IMS Health got all Cassandra-like last week, releasing its annual drug-industry forecast and flagging three pharma firsts—all of them ominous. For the first time, the growth of the global market is expected to bottom out at 5 to 6 percent—a new low—and the top-seven markets will, also for the first time, make up less than half of that growth. Meanwhile, companies will record falling sales of their primary care blockbusters, as one cash cow after another gets slaughtered by new generics.
Even for industry insiders used to watching profit lines go south, the IMS prophecy is likely to prove sobering. Yet the new data also feature nuances that moderate—or at least clarify—the negatives for pharma at a time of steep challenges on every front. "The two top trends," said Diana Conmy, IMS's corporate director for market insights, "are the world-market divergence and the growth of the specialty market."
Doom-and-gloom headlines notwithstanding, global drug sales will climb to $745 billion, keeping the pharmaceutical industry among the leading performers. Growth in the three biggest markets, however, is grinding to a near halt, with Japan at 1 to 2 percent, and the United States neck and neck with Europe at 4 to 5 percent. The jump in prescriptions triggered by Medicare Part D in 2006 has played itself out. "With no more big impact from D," Conmy said, "we're left with the underlying dynamics of these mature markets: high levels of generic drugs and continued cost constraints."
If the top-seven markets in the developed world are disappointing, the top seven on other side of the tracks are seeing double-digit growth. IMS even coined a new term—"pharmerging"—to describe this group previously known as BRIC (Brazil, Russia, India, China) and that now includes Turkey, Mexico, and South Korea. With their economies—and access to healthcare—expanding at record rates, their pharma-market dynamics are due to diverge even more sharply from those in the developed world. That will present drug companies with a host of hurdles, Conmy said, starting with high-stakes struggles over patent laws.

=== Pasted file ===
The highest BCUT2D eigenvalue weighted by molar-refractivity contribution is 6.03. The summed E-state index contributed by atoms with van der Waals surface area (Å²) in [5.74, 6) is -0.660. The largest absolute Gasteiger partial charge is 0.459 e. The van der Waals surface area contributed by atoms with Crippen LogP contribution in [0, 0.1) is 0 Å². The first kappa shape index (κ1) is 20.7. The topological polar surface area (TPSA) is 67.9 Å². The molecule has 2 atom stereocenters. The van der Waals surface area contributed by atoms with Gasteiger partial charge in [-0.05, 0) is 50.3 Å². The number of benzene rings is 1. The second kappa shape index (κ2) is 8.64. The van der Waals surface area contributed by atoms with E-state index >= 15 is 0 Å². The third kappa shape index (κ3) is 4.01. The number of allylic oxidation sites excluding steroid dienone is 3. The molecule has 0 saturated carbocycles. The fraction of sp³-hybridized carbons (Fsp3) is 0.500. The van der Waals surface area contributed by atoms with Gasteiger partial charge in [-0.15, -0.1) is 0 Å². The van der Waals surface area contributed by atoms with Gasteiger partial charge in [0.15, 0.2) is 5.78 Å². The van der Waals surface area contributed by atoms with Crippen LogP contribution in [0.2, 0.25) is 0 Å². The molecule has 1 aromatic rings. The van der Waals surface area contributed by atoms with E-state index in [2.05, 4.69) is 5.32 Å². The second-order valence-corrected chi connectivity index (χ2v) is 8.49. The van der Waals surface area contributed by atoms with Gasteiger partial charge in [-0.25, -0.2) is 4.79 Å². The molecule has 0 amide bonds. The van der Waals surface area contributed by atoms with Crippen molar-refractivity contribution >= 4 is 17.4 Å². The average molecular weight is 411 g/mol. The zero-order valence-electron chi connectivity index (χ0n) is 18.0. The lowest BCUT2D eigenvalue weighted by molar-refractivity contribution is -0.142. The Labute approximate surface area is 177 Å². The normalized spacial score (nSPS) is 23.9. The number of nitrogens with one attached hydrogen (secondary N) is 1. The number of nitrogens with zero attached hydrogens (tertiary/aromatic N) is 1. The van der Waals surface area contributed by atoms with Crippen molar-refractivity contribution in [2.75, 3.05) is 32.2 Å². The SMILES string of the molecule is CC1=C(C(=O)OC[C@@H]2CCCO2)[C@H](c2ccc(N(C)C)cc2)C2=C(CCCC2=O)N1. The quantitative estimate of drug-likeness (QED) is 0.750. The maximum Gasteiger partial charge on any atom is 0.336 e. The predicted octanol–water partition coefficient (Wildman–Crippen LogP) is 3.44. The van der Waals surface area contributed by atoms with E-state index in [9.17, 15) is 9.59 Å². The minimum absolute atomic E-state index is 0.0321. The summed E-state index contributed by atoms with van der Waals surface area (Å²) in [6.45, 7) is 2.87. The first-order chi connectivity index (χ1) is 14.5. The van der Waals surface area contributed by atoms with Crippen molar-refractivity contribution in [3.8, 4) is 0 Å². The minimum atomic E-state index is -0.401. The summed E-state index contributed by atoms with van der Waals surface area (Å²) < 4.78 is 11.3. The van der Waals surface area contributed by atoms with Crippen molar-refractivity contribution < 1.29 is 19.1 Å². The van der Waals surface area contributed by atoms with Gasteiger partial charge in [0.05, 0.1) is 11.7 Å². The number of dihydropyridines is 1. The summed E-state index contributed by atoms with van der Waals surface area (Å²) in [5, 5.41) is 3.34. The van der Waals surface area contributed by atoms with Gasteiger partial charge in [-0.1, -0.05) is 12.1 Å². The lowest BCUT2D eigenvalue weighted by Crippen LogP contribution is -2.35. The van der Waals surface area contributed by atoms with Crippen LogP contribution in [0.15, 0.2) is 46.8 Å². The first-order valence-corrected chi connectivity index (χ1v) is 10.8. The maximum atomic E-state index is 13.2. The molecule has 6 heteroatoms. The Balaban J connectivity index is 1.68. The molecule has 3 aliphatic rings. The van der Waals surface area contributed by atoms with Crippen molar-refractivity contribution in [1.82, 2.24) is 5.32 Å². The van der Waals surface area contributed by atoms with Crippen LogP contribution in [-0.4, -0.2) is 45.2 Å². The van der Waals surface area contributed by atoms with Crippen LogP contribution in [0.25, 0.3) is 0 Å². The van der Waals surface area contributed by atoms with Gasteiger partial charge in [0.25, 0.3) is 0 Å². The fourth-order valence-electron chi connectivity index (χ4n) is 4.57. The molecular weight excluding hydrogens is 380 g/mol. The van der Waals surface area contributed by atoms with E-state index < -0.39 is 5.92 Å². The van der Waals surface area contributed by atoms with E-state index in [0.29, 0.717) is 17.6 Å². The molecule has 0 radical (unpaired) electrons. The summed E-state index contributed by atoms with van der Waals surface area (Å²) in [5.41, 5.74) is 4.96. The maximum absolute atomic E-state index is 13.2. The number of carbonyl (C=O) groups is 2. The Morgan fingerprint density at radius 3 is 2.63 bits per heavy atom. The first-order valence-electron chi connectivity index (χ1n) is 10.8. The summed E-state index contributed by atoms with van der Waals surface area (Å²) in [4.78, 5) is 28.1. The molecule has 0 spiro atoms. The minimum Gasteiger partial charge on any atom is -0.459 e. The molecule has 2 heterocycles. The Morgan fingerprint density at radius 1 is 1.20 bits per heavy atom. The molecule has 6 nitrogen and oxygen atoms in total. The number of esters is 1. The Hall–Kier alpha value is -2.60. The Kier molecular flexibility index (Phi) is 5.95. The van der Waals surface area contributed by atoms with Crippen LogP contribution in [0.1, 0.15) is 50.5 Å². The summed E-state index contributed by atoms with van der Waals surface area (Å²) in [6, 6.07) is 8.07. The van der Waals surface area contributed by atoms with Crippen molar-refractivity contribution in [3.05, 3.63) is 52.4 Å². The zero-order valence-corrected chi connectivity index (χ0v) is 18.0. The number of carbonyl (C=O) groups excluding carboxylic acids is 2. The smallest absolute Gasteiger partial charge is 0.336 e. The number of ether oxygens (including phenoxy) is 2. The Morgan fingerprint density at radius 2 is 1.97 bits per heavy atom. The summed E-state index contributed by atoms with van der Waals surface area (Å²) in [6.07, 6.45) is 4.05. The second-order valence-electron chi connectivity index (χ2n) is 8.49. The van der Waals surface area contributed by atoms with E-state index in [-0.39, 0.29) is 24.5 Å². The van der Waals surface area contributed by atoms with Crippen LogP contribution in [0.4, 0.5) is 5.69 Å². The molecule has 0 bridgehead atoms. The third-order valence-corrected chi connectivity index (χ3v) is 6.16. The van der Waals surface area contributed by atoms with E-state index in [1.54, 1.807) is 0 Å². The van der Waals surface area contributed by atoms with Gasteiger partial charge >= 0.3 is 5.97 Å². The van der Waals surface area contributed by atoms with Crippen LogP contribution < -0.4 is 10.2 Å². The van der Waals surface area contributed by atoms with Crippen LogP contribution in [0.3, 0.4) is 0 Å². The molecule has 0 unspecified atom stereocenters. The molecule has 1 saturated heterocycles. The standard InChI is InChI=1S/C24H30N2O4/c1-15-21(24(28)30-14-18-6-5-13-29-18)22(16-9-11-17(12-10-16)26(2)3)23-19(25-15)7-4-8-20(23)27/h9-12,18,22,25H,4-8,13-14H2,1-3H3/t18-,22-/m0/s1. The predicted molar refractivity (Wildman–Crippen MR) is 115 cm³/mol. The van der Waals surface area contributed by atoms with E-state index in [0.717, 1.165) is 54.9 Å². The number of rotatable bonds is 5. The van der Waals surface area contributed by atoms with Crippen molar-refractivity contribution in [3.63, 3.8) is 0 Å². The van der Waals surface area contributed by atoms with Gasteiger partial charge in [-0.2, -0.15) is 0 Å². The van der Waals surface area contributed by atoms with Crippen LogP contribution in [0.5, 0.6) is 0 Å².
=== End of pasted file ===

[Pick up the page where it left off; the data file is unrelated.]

As sales of primary care drugs begin what looks to be an ongoing drop, specialty products for serious unmet medical needs are on the rise. This biologics-heavy segment will grow 14 to 15 percent, hitting $295 to $305 billion. "Oncology will remain the leader in both growth and size over the next few years," Conmy said, "but will moderate slightly as payers struggle with how to address the high prices of innovative therapies." She also fingered new classes in Alzheimer's, diabetes, and hypertension as other up-and-comers.
Reading the omens, Conmy offered this take-home: "Growth is no longer coming from the traditional sources, so in order to take advantage of new opportunities, companies must reevaluate the traditional principles behind their operating models."